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Why Muzzle Loading Shotguns?

posted Jun 4, 2010, 1:58 PM by Peter Lucas   [ updated Aug 20, 2010, 6:25 AM ]

    I am often asked what sparked my interest in muzzle loading shotguns.   In my case, I blame it on my dog: "Dodger."    Several years ago, I became the proud owner of a working Irish "Red" Setter. The Red Setter is the name given to non-AKC registered Irish Setters which have been bred as hunting and field trial dogs. Most upland bird hunters have heard the legend of how the Irish Setter was once a fine and proud hunting dog. The Irish Setter was brought to the United States in the early 1800s. It commanded great respect in the field and was one of the most commonly used dogs among American Sportsmen. However, due to its popularity among show dog breeders in the early 1900s, the AKC registered Irish Setter has been transformed into an ostentatious city dweller, incapable of serious work in the field.   By 1940, the AKC Irish Setter had all but lost its hunting abilities.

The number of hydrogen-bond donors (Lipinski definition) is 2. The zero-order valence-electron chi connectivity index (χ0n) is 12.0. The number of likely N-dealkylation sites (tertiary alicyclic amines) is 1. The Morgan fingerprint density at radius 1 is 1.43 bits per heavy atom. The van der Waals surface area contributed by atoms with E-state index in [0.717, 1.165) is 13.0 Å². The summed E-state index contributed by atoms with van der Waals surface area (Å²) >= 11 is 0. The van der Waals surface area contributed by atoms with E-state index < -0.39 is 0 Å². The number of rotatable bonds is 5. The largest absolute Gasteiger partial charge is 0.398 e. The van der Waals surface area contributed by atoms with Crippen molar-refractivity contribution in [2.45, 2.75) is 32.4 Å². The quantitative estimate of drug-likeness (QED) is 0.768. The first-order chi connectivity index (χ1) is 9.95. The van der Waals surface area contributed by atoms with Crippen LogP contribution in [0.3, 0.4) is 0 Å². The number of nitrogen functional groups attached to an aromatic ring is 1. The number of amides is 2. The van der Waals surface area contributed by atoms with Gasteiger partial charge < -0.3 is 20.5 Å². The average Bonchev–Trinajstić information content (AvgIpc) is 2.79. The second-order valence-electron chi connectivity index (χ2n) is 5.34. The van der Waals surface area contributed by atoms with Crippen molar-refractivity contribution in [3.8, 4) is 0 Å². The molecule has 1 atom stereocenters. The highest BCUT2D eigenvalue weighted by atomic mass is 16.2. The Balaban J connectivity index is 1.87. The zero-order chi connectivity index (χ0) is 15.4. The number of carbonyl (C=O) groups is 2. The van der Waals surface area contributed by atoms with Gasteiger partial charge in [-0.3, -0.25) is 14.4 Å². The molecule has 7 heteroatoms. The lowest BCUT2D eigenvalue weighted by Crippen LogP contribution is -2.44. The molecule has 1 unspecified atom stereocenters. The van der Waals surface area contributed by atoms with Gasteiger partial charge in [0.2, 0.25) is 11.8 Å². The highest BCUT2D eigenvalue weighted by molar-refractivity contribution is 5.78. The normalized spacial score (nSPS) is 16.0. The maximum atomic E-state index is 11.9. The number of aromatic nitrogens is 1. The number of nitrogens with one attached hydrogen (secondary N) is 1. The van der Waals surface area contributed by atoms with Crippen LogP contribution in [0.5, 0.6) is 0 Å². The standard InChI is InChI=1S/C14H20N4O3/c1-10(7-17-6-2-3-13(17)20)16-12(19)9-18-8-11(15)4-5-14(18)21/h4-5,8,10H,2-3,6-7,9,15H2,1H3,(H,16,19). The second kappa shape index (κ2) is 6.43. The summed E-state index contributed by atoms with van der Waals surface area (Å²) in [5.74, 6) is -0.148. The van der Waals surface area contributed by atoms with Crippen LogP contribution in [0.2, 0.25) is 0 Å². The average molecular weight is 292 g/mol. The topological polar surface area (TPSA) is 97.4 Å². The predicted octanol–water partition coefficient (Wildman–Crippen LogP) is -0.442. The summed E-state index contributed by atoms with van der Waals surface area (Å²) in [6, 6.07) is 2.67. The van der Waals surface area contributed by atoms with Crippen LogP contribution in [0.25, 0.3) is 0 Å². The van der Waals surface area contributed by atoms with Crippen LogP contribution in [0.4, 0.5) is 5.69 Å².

The modern Red Setter represents an effort by many devoted sportsmen to restore the Irish Setter breed to its long lost status as a first-class hunting dog.  The modern Red Setter is breed for hunting and little emphasis is given to the appearance of the dog.  Red setters tend to be smaller than their bench-bred cousin. While show dogs often reach 70 lbs, the working Red Setter is generally around 45 lbs. The coat is less silky and the feathering is generally shorter. The color is lighter, with the working dog found in chestnut and fawn colors. The Red Setter often has patches of white on his face and chest.  The result is that current "Red Setters" can hold their own against any other bread of pointing dog and looks much more like the Irish Setters which existed prior to 1900.  While red setters are registered through the Field Dog Stud Book, the AKC refuses to recognize Red Setters as part of the Irish Setter Breed.

    The story of the “Red Setter” strikes a familiar chord with many sportsmen at an unconscious level. We spend the majority of life in an urban environment, and in my case, a big city office. Like the modern Irish Setter, I sometimes feel like I have been transformed into an ostentatious city dweller.    Hunting represents a link to a long lost simpler time and place.  Several times a year, we are able to shed the burdens and worries of city life and return to a more rural environment.  We have nothing more in our mind than to work with our dogs and pursue a winged adversary.  For me, the muzzle loading shotgun, like my Red Setter, is the physical embodiment of the quest to return  to a simpler time. 

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